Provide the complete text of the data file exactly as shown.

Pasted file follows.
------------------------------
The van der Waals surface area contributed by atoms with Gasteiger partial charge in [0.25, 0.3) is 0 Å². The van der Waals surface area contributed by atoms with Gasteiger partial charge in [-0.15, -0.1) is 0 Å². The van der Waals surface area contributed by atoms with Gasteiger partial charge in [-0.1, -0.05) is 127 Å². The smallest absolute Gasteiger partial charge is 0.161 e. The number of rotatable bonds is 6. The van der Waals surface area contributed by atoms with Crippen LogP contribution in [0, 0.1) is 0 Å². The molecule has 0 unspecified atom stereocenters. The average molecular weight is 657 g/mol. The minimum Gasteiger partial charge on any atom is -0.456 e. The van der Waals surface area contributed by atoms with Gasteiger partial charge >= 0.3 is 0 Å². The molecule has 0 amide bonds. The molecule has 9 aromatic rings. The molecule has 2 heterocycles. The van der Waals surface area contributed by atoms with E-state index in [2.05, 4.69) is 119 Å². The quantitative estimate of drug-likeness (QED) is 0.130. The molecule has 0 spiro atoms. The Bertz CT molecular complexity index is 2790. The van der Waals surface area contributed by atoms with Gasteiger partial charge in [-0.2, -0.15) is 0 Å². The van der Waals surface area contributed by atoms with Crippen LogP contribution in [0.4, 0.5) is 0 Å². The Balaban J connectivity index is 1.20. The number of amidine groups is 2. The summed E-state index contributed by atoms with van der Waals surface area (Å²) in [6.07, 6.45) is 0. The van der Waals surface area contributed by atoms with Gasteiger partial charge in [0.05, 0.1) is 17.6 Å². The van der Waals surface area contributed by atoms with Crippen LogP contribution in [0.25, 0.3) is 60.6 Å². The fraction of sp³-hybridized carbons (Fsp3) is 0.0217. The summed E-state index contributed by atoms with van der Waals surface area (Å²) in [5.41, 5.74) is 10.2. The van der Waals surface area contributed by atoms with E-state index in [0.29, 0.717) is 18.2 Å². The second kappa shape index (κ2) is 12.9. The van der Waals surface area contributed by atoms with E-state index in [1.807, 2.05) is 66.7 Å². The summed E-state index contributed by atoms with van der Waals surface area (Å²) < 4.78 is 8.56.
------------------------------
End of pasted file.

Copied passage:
The van der Waals surface area contributed by atoms with Gasteiger partial charge in [0.25, 0.3) is 0 Å². The van der Waals surface area contributed by atoms with Gasteiger partial charge in [-0.15, -0.1) is 0 Å². The van der Waals surface area contributed by atoms with Gasteiger partial charge in [-0.1, -0.05) is 127 Å². The smallest absolute Gasteiger partial charge is 0.161 e. The number of rotatable bonds is 6. The van der Waals surface area contributed by atoms with Crippen LogP contribution in [0, 0.1) is 0 Å². The molecule has 0 unspecified atom stereocenters. The average molecular weight is 657 g/mol. The minimum Gasteiger partial charge on any atom is -0.456 e. The van der Waals surface area contributed by atoms with Gasteiger partial charge >= 0.3 is 0 Å². The molecule has 0 amide bonds. The molecule has 9 aromatic rings. The molecule has 2 heterocycles. The van der Waals surface area contributed by atoms with E-state index in [2.05, 4.69) is 119 Å². The quantitative estimate of drug-likeness (QED) is 0.130. The molecule has 0 spiro atoms. The Bertz CT molecular complexity index is 2790. The van der Waals surface area contributed by atoms with Gasteiger partial charge in [-0.2, -0.15) is 0 Å². The van der Waals surface area contributed by atoms with Crippen LogP contribution in [0.4, 0.5) is 0 Å². The Balaban J connectivity index is 1.20. The number of amidine groups is 2. The summed E-state index contributed by atoms with van der Waals surface area (Å²) in [6.07, 6.45) is 0. The van der Waals surface area contributed by atoms with Gasteiger partial charge in [0.05, 0.1) is 17.6 Å². The van der Waals surface area contributed by atoms with Crippen LogP contribution in [0.25, 0.3) is 60.6 Å². The fraction of sp³-hybridized carbons (Fsp3) is 0.0217. The summed E-state index contributed by atoms with van der Waals surface area (Å²) in [5.41, 5.74) is 10.2. The van der Waals surface area contributed by atoms with E-state index in [0.29, 0.717) is 18.2 Å². The second kappa shape index (κ2) is 12.9. The van der Waals surface area contributed by atoms with E-state index in [1.807, 2.05) is 66.7 Å². The summed E-state index contributed by atoms with van der Waals surface area (Å²) < 4.78 is 8.56.